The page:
These recommendations would result in the “loss” being recognized by the insurer.  There would be increased transparency in the financial statements because credit risk and underwriting risk are clearly separated.  It is consistent with SSAP 65, the Statement of Statutory Accounting Principles on high-deductible policies.


Impact of REG-2017-0001 and Next Steps

The implementation of this regulation could result in a potentially significant financial impact for certain insurers that would be difficult for them to offset.  These insurers may have more difficulty obtaining sufficient collateral for prior policies that may still have significant Deductible Loss Reserves.  On the other hand, insurers who write future high deductible polices  who in the past have not obtained the collateral requirements specified in the regulation may be able to adopt processes to rectify this situation.


Please contact the authors for more information:

James Chang, FCAS, MAAA Email: Phone: 732-881-4663

Kim Piersol, FCAS, MAAA Email: Phone: 610-892-1808

Ronald T. Kuehn FCAS, MAAA, CERA, CPCU, ARM, FCA Email: Phone: 610-892-1823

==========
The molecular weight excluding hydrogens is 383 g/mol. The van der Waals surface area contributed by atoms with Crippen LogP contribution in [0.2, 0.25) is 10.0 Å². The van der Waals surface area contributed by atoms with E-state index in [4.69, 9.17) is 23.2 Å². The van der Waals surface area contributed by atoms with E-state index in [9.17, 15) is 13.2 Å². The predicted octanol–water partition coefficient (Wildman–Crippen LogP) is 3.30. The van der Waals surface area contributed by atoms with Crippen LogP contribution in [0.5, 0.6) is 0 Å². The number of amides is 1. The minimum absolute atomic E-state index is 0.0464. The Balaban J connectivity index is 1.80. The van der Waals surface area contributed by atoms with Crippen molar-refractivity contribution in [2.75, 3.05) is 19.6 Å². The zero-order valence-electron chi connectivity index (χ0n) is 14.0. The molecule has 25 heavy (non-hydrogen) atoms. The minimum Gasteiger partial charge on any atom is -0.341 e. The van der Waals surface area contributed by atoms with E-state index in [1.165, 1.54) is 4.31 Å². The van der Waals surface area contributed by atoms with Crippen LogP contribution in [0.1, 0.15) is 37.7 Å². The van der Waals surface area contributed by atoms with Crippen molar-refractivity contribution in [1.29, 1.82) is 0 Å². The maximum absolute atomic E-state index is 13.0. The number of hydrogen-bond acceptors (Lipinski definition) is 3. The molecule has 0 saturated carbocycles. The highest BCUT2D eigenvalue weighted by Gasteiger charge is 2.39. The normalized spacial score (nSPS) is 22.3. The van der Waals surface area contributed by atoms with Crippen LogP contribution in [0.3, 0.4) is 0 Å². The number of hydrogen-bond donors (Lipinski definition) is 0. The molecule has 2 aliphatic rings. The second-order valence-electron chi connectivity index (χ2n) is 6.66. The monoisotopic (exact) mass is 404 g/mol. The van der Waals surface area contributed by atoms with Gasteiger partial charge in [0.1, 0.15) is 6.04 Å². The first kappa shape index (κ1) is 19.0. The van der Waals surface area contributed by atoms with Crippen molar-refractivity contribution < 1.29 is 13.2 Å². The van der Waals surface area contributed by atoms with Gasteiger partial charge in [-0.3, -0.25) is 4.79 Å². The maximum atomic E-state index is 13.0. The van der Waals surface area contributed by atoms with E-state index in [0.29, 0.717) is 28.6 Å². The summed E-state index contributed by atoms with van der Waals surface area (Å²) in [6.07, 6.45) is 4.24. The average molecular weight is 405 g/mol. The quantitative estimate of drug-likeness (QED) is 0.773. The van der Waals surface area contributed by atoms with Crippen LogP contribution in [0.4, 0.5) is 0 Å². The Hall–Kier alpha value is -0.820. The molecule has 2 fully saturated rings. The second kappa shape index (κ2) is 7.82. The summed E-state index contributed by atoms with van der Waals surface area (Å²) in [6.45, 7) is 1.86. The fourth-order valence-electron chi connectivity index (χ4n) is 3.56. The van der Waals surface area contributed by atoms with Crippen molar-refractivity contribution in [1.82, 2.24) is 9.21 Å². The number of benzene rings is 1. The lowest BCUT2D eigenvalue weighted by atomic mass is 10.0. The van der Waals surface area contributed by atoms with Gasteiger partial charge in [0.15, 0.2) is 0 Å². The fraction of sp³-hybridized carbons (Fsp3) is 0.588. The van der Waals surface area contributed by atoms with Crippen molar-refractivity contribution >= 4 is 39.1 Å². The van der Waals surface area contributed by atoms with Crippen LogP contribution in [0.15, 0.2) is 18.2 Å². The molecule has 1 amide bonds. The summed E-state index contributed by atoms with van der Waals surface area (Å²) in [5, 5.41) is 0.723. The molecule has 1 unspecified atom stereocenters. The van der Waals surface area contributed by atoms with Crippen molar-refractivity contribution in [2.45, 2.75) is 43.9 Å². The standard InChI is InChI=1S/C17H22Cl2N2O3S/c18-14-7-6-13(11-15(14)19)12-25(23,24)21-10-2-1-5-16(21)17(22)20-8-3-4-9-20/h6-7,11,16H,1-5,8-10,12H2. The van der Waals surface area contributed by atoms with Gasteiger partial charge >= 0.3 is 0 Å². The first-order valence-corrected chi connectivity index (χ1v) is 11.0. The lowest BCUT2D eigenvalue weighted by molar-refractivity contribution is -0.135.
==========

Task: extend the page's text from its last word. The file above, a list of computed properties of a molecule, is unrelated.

Driverless Cars and Insurance

How Driverless Cars Affect the Auto Insurance Industry

by James Chang, FCAS, CPCU, ARe, MAAA and Kim E. Piersol, FCAS, MAAA

The American public has mixed feelings about giving up control of their cars’ steering wheels.  Despite the enthusiasm with which autonomous vehicles are being developed by auto manufacturers and technology companies, recent polls show that few drivers are interested in autonomous vehicle technology despite the potential safety and time-saving benefits.


Auto insurers are already thinking about how self-driving cars will affect them even though it might be a long time before we see them regularly on the road.  From the invention of the horseless carriage in 1890’s, car insurance has evolved from simple handwritten contracts to the high-tech global industry that it is today.


The transition to driverless cars will create the need for more personal coverage and to increase the need for more commercial insurance as car manufacturers will assume much of the risk for this new techology.  However, it is too soon to completely know what the insurance strategy will be now since it could be 25 to 30 years before we transition to driverless cars.